Sexy Titles are Like Stripteases – There Has to Be Some Kind of Payoff Eventually

Am I the only one that thinks corporate companies just don’t get the whole Web 2.0 thing, particuarly as it mixes with marketing? Even some Web 2.0 companies seem to make classic mistakes when creating content. It’s like they’re using traditional marketing with Web 2.0 technology and that just seems dumb to me.

In traditional marketing, such as you would see on TV for a used car sale, things like repetition, fine print, misleading advertising, etc works to get asses in seats, because everyone needs a car, and this is one of the last areas where price can be set on a case by case basis according to demand. The bait and switch works there.

But in new media, where the customers can be vocal and control an equal part of the public discussion, if you put on a sale that doesn’t live up to its promise, except that sale to only last a day. If you create a buzz that doesn’t deliver, even with content, eventually someone is going to talk about it. In the old marketing world, that was good, there was no such thing as bad publicity because it was all a numbers game. In traditional marketing, it’s all about quantity, a certain amount of butts in seats means a certain amount of revenue.

Marketing in the Web 2.0 world is different. Negative public reaction to your quality may not reduce the reach of your product, but it will reduce its usage. If you rely on repeat usage or sales to clients over a lifetime of use, that’s bad news. Its worse if it’s a one-off sale because people do research before they buy.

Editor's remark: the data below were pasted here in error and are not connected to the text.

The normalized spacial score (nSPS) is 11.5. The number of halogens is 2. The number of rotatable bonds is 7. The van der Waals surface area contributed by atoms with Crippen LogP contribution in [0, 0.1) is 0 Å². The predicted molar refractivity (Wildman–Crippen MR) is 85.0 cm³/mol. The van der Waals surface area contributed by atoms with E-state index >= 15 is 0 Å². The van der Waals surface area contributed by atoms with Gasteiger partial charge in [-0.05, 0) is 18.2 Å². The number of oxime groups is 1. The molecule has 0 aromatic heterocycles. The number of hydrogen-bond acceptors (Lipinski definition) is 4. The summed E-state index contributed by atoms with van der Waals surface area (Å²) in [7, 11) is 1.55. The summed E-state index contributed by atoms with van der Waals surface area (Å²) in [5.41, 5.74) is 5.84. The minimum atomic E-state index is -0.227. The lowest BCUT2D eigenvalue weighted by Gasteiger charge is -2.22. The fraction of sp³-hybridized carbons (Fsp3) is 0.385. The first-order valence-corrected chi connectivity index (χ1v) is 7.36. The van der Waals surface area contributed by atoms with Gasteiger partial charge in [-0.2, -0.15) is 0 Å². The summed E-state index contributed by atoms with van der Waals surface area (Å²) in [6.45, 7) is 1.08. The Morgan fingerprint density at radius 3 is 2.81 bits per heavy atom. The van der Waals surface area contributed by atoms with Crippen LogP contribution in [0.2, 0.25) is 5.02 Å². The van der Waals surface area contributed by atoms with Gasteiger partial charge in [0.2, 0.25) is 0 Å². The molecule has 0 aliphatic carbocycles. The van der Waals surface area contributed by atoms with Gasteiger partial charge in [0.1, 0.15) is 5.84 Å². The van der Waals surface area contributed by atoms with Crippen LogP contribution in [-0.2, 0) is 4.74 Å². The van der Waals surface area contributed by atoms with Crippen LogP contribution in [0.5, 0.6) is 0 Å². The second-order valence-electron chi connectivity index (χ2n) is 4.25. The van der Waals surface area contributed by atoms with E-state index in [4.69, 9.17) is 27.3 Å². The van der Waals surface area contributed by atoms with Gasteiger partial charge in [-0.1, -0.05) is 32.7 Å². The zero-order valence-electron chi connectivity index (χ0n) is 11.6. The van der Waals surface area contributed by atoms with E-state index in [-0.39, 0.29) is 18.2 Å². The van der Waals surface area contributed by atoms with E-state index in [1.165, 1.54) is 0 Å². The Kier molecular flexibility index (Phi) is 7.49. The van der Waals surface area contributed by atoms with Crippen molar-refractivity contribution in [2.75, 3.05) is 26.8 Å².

And if your currency IS your content, well, yikes.

Here’s a real world example.

I talked a little earlier about the Technorati Buzz TV discussion that was going on at Photomatt. The initial discussion was about a needlessly provacative title referencing Jesus.

That turned out to be about the actor who played Jesus in Passion of the Christ.

That turned out to be completely unrelated to the post.

Were a lot of people pissed off or reacting to it in this instance? No, but that’s because previous negative observations about Technorati has led to a decline in its use as a tool. Instead of going directly to a product online, people hear about it, then check around about it, then make a decision on whether or not to buy (or buy into it, as in this case.)

I.E., few people are complaining about Technorati’s Buzz TV and its recent use of a questionable headline because there’s a larger problem with the view of Technorati that’s stemmed largely from the same thing. And what little talk there is about Buzz TV is negative, which is in turn causing fewer people to be interested in it, etc.

That’s an isolated case, and I honestly can’t say I’ve been around Technorati enough lately to know whether that pattern is going to be permanent, but that’s a good example of what I’m talking about, both in the one instance o, and in the cumaltive effect of several instances.

We have all these new ways of actually reaching people, using social media as networking tools to meet one another. But in so doing, we seem to think we should put this irresistable bait on the hook – which isn’t necessarily the wrong thing to do.

The problem is, there has to be follow-up. How bored would we have been with Madonna’s decade long tease if she hadn’t eventually taken her clothes off? If you smelled this great Italian dinner aroma outside an Italian restarant, only to be served spaghettios, how happy would you be?

As the little guy, you and I can one-up the bigger shops with wits. If you’re going to sell the sizzle, remember there still has to be steak.


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